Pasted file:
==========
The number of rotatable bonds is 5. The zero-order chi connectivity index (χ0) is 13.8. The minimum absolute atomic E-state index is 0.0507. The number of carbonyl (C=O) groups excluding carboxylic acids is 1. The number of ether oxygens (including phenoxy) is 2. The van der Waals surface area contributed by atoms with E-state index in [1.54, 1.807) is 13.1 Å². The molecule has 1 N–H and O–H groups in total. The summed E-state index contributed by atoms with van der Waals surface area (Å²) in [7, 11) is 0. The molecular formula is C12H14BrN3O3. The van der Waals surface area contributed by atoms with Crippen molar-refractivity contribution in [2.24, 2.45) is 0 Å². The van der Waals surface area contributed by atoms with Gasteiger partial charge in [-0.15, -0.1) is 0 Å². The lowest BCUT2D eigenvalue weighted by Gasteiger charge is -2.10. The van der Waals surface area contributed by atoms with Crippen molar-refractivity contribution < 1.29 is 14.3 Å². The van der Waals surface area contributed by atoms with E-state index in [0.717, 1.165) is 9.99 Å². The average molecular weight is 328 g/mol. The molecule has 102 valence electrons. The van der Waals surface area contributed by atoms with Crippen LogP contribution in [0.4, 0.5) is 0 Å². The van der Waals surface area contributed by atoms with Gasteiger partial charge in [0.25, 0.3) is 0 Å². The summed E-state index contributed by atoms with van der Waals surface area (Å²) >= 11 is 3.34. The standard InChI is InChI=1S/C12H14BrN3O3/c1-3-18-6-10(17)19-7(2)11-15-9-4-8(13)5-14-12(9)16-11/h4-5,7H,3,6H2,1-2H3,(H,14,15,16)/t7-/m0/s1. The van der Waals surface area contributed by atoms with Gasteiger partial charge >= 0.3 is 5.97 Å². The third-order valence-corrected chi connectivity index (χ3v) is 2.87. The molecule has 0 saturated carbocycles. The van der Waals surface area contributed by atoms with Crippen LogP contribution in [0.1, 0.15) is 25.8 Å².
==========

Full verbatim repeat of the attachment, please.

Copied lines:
The number of rotatable bonds is 5. The zero-order chi connectivity index (χ0) is 13.8. The minimum absolute atomic E-state index is 0.0507. The number of carbonyl (C=O) groups excluding carboxylic acids is 1. The number of ether oxygens (including phenoxy) is 2. The van der Waals surface area contributed by atoms with E-state index in [1.54, 1.807) is 13.1 Å². The molecule has 1 N–H and O–H groups in total. The summed E-state index contributed by atoms with van der Waals surface area (Å²) in [7, 11) is 0. The molecular formula is C12H14BrN3O3. The van der Waals surface area contributed by atoms with Crippen molar-refractivity contribution in [2.24, 2.45) is 0 Å². The van der Waals surface area contributed by atoms with Gasteiger partial charge in [-0.15, -0.1) is 0 Å². The lowest BCUT2D eigenvalue weighted by Gasteiger charge is -2.10. The van der Waals surface area contributed by atoms with Crippen molar-refractivity contribution < 1.29 is 14.3 Å². The van der Waals surface area contributed by atoms with E-state index in [0.717, 1.165) is 9.99 Å². The average molecular weight is 328 g/mol. The molecule has 102 valence electrons. The van der Waals surface area contributed by atoms with Crippen LogP contribution in [0.4, 0.5) is 0 Å². The van der Waals surface area contributed by atoms with Gasteiger partial charge in [0.25, 0.3) is 0 Å². The summed E-state index contributed by atoms with van der Waals surface area (Å²) >= 11 is 3.34. The standard InChI is InChI=1S/C12H14BrN3O3/c1-3-18-6-10(17)19-7(2)11-15-9-4-8(13)5-14-12(9)16-11/h4-5,7H,3,6H2,1-2H3,(H,14,15,16)/t7-/m0/s1. The van der Waals surface area contributed by atoms with Gasteiger partial charge >= 0.3 is 5.97 Å². The third-order valence-corrected chi connectivity index (χ3v) is 2.87. The molecule has 0 saturated carbocycles. The van der Waals surface area contributed by atoms with Crippen LogP contribution in [0.1, 0.15) is 25.8 Å².